Head and Neck Cancer

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IntegratedENT - Head and Neck Cancer

In Denver and Lone Tree, Colorado

Head and neck cancer refers to tumors that start in or near your throat (pharynx), voice box (larynx), nose, sinuses, or the oral cavity (mouth, tongue, and tonsils). Additionally, tumors may arise from the salivary glands, bone, nerves, and muscles of the area. Squamous cell carcinoma is the most common type of head and neck cancer, and it begins in the cells that line the surfaces of these body parts.

Types of Head and Neck Cancer

There are five main types of head and neck cancer, which include the oral cavity, the pharynx, the larynx, the nasal cavity, and paranasal sinuses, and the salivary glands.

Head and Neck Cancer

Oral Cavity. This type of cancer affects the lips, tongue, gums, the lining inside the cheeks, the floor (bottom) of the mouth under the tongue, the hard palate (bony top of the mouth), and the small area of the gum behind the wisdom teeth.

Pharynx (throat). This type of cancer affects the nasopharynx (upper part of the pharynx, behind the nose); the oropharynx (middle part of the pharynx including the soft palate and the back portion of the mouth, the base of the tongue, and the tonsils); and the hypopharynx (the lower part of the pharynx).

Larynx (voice box). This type of cancer affects the vocal cords, epiglottis, and arytenoid cartilage.

Paranasal Sinuses and Nasal Cavity. This type of cancer affects the paranasal sinuses that are small hollow spaces in the bones of the head surrounding the nose, and the nasal cavity which is the hollow space inside the nose.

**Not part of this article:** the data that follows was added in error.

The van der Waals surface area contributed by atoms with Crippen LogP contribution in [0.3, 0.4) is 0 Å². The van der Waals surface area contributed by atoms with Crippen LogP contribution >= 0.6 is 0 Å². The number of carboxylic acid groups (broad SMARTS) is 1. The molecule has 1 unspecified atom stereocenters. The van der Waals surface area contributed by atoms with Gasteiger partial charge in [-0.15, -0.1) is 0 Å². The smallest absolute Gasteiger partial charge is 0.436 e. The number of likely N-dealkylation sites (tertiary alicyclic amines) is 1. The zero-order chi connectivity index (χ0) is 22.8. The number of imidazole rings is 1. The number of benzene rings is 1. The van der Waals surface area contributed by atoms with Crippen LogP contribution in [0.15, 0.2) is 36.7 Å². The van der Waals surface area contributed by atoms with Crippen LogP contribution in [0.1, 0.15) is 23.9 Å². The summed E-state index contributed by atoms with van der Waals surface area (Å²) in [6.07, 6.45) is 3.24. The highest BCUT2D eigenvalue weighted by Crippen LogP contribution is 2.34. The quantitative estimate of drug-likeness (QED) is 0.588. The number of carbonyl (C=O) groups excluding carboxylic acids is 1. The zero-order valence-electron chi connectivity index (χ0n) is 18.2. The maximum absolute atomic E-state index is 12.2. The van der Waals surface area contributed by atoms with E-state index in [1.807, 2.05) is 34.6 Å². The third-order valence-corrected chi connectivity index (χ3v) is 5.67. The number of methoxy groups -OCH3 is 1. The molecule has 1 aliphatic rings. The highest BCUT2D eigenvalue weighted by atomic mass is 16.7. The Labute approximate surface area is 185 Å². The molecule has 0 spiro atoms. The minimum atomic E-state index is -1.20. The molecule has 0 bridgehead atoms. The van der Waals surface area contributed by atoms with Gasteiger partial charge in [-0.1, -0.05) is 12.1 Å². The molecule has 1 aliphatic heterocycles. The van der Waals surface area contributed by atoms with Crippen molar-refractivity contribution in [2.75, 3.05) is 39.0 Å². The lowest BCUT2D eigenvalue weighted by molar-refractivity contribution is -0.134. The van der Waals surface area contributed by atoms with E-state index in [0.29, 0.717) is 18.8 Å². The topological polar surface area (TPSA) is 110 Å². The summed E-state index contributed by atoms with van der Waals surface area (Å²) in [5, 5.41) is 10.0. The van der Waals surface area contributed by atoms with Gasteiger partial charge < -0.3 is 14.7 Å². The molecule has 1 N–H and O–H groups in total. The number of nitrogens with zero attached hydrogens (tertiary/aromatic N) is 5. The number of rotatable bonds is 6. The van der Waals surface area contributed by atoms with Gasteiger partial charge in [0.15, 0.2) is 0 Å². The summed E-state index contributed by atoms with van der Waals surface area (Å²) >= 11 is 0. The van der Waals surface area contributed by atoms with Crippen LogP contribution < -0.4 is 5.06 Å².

Salivary Glands. This type of cancer affects any of the 3 paired sets of salivary glands, including the parotid (located in the cheeks just in front of the ears), the sublingual and submandibular glands (located below the tongue and jaw bone respectively).

Early Detection of Head And Neck Cancer

Tobacco use is the most preventable cause of these deaths. In the United States, up to 200,000 people die each year from smoking-related illnesses. The good news is that this figure has decreased due to the increasing number of Americans who have quit smoking. The bad news is that some of these smokers switched to smokeless or spit tobacco, assuming it is a safe alternative. This is untrue. By doing so, they are only changing the site of the cancer risk from their lungs to their mouths. While lung cancer cases are decreasing, cancers in the head and neck appear to be increasing, but they are curable if caught early. Fortunately, most head and neck cancers produce early symptoms. You should know the potential warning signs so you can alert your doctor as soon as possible.

Remember—successful treatment of head and neck cancer depends on early detection. Knowing and recognizing its signs can save your life.

Symptoms of Head And Neck Cancer

A lump in the neck. Cancers that begin in the head or neck usually spread to lymph nodes in the neck before they spread elsewhere. A lump in the neck that lasts more than 2 weeks should be seen by one of our ENT physicians as soon as possible. Of course, not all lumps are cancer. But a lump (or lumps) in the neck can be the first sign of cancer of the mouth, throat, voicebox (larynx), thyroid gland, or of certain lymphomas and blood cancers. Such lumps are generally painless and continue to enlarge steadily.

Change in the voice. Most cancers in the larynx cause some changes in voice. Our ENT physicians can examine your vocal cords easily and painlessly. While most voice changes are not caused by cancer, you shouldn’t take chances. If you are hoarse or notice voice changes for more than 2 weeks, see one of our doctors.

Growth in the mouth. Most cancers of the mouth or tongue cause a sore or swelling that doesn’t go away. These may be painless, which can be misleading. Bleeding may occur, but often not until late in the disease. If an ulcer or swelling is accompanied by lumps in the neck, you should be concerned. In addition, any sore or swelling in the mouth that does not go away after a week should be evaluated by one of our ENT physicians. Your doctor can determine if a biopsy (tissue sample test) is needed.